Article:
RALEIGH — Wake County voters overwhelmingly approved $200 million in bonds to expand Wake Technical Community College.
According to unofficial results, 73 percent of county voters said “yes” to the borrowing.
“I am ecstatic,” said Wake Tech President Stephen Scott. “We are so grateful to Wake County.”
Once construction is complete, Scott said, the college will be able to accommodate 50 percent enrollment growth.
The $200 million would be used to add buildings at the community college’s bustling Northern Wake campus and start construction on a new Research Triangle Park branch in Morrisville. The main campus south of Raleigh would get repairs, and the Public Safety Education campus would be finished.
County officials have said the bond issue would not require a tax increase, but it would absorb the county’s borrowing capacity, meaning a future bond issue for K-12 schools almost certainly would lead to a tax increase.
Voters have supported two bond issues for Wake Tech in the past decade – $40 million in 2004 and $92 million in 2007.
The community college, like Wake County itself, has experienced steep growth in recent years. The recession and slow recovery have nudged unemployed workers back to class to upgrade their skills, and students seeking an affordable path to a college degree have flocked to Wake Tech. For the first time this fall, degree-seeking students surpassed the 20,000 mark, and some 5,400 were on the waiting list for classes. Wake Tech officials say the college serves one of eight adults in the county; 66,000 took at least one course there.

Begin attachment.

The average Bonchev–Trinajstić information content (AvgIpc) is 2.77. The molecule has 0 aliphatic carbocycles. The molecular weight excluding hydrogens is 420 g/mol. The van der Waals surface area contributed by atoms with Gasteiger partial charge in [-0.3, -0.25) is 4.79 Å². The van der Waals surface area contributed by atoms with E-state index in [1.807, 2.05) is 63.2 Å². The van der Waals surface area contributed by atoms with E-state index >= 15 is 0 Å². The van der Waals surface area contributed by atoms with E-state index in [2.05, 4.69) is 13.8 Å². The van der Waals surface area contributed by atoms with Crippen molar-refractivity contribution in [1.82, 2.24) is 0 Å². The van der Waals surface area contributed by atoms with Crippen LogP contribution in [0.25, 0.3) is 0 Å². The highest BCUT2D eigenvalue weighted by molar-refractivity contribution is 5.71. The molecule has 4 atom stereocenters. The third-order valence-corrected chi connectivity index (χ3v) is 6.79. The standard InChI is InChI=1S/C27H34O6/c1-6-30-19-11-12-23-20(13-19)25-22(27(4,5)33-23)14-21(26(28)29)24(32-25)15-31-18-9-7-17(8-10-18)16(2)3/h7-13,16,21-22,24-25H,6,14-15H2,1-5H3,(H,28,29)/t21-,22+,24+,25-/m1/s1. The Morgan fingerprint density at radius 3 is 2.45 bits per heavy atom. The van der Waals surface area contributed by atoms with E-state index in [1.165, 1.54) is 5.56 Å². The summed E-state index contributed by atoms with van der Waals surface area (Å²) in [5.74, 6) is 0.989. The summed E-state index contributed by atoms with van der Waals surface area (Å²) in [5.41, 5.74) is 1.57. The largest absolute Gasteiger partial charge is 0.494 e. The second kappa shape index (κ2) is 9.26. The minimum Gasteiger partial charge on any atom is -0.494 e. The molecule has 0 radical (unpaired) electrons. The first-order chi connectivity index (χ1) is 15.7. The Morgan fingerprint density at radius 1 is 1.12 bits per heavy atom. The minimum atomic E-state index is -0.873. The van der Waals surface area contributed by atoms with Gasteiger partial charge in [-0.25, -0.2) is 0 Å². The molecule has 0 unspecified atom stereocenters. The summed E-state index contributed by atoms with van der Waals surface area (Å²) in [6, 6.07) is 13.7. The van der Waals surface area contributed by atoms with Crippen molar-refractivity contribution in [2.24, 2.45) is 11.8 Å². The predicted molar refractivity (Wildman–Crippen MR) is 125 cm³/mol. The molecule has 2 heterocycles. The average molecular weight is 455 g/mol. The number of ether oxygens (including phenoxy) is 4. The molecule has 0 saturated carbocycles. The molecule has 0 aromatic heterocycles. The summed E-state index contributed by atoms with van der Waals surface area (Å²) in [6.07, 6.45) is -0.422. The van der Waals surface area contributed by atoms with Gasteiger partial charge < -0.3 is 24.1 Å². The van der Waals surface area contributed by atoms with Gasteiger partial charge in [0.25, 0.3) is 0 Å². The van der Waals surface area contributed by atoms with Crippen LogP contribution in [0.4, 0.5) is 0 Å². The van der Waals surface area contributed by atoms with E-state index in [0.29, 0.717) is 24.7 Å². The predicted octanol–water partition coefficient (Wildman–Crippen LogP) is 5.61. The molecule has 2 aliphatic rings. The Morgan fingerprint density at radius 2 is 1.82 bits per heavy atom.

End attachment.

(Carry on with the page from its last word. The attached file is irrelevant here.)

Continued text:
The money would be spent during a four-year period starting in 2013. About 500,000 square feet of new building space would be constructed, as well as 4,500 additional parking spots. A new Research Triangle Park campus would take shape with three buildings, a parking lot, roads and other infrastructure.
The Wake Tech bonds had no organized opposition.
The Wake County Taxpayers Association, a government watchdog group, supported the bond issue, despite concerns about the size of the borrowing and the fact that future Wake school bonds would require a tax hike.
The association’s board had issued a statement saying it supported Wake Tech “for the opportunity it provides for excellent job training for an ever increasing large number of students and we acknowledge the need for new space to handle future enrollment numbers.”